Self-Modifying code and avoiding conditionals

La Abadía del Crímen title screenshot

Between 1980 and 1990 Assembly was the most used language for everything, from videogames to nasty viruses or most of your everyday programs. After playing the game, reading and watching some technical details about La Abadía del Crímen (of which by the way there are two books about in Spanish: I & II), it's been mentioned multiple times that the original AMSTRAD CPC version was amazing technically, but that it wasn't easy to port because of the self-modifying code usages it contains.

As it sounds heretic as of today to think about patching in-memory code, I've read a bit about how it works, these scenarios being the most common ones:

  • Avoiding branching code, conditional checks, etcetera by modifying in-memory instructions to jump to a different location
  • Reusing memory structures with less code (e.g. make different characters use the same memory struct)
  • Hiding things like interrupt call or certain strings/numbers/memory addresses, mostly either for viruses or for copy protection mechanisms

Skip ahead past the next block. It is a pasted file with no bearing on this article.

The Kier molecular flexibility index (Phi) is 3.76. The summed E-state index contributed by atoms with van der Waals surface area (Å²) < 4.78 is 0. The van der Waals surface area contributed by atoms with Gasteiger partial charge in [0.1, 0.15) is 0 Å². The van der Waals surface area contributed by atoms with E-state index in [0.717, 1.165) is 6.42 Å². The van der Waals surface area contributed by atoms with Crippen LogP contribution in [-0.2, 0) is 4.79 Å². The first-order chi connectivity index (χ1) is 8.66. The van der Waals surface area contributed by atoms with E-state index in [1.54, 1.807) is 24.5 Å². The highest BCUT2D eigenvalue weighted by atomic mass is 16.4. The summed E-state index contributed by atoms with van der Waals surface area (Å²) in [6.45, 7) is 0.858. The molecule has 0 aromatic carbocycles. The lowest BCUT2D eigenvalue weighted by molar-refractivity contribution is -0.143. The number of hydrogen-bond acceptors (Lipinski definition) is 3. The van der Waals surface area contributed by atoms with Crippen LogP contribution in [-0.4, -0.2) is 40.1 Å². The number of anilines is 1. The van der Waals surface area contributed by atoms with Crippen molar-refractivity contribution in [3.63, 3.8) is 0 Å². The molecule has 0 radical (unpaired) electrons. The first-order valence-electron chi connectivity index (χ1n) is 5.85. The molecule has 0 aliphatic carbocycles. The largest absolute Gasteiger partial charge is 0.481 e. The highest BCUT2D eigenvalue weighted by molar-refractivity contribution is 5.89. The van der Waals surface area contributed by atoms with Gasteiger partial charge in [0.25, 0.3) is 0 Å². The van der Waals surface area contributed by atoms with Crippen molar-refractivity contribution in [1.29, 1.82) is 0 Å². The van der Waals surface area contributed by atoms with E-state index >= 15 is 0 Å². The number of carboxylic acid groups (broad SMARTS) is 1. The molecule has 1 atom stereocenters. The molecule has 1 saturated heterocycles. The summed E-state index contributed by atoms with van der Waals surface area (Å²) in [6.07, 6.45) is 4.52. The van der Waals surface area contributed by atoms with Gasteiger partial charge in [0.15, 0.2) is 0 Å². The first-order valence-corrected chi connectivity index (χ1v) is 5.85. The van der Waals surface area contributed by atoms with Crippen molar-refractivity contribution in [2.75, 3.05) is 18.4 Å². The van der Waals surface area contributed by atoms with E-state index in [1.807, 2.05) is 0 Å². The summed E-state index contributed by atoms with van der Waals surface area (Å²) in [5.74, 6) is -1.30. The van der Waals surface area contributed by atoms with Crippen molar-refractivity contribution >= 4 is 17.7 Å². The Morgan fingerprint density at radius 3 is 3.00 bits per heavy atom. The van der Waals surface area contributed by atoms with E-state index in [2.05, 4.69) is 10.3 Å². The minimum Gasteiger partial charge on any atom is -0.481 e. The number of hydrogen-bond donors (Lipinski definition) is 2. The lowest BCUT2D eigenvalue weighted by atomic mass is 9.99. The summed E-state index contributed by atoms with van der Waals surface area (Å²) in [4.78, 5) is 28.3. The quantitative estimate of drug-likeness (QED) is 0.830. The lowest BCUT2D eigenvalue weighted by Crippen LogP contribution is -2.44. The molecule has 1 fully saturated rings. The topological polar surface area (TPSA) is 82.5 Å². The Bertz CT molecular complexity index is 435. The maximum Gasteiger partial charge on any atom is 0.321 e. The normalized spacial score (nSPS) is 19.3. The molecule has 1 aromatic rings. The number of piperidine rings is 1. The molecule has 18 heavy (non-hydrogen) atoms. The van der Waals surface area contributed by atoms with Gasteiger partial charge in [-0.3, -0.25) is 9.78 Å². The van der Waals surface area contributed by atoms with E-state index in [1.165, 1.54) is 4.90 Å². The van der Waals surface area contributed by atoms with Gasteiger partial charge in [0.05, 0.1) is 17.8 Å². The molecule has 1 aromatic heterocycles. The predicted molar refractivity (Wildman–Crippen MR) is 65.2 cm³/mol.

Now, back in the day this made sense: Memory and CPU were so restricted, that performing an if frequently could really hurt your game, or keeping properly scoped functions with different logic pieces could mean extra precious cycles spent on pushing and popping registers from the stack [1]. But nowadays nobody would even think about something as simple as manually changing the instruction pointer (except trying to circumvent videogame protections, hacking videogame consoles and other shady areas). And even if you wanted, Data Execution Protection, memory pages protection, and the tons of caches between the code and it's real execution makes it a really bad idea to even try for anything normal.

But another point is that there are more modern ways to do something exactly the same as self-replicating code in videogames mostly try to do (avoiding conditionals):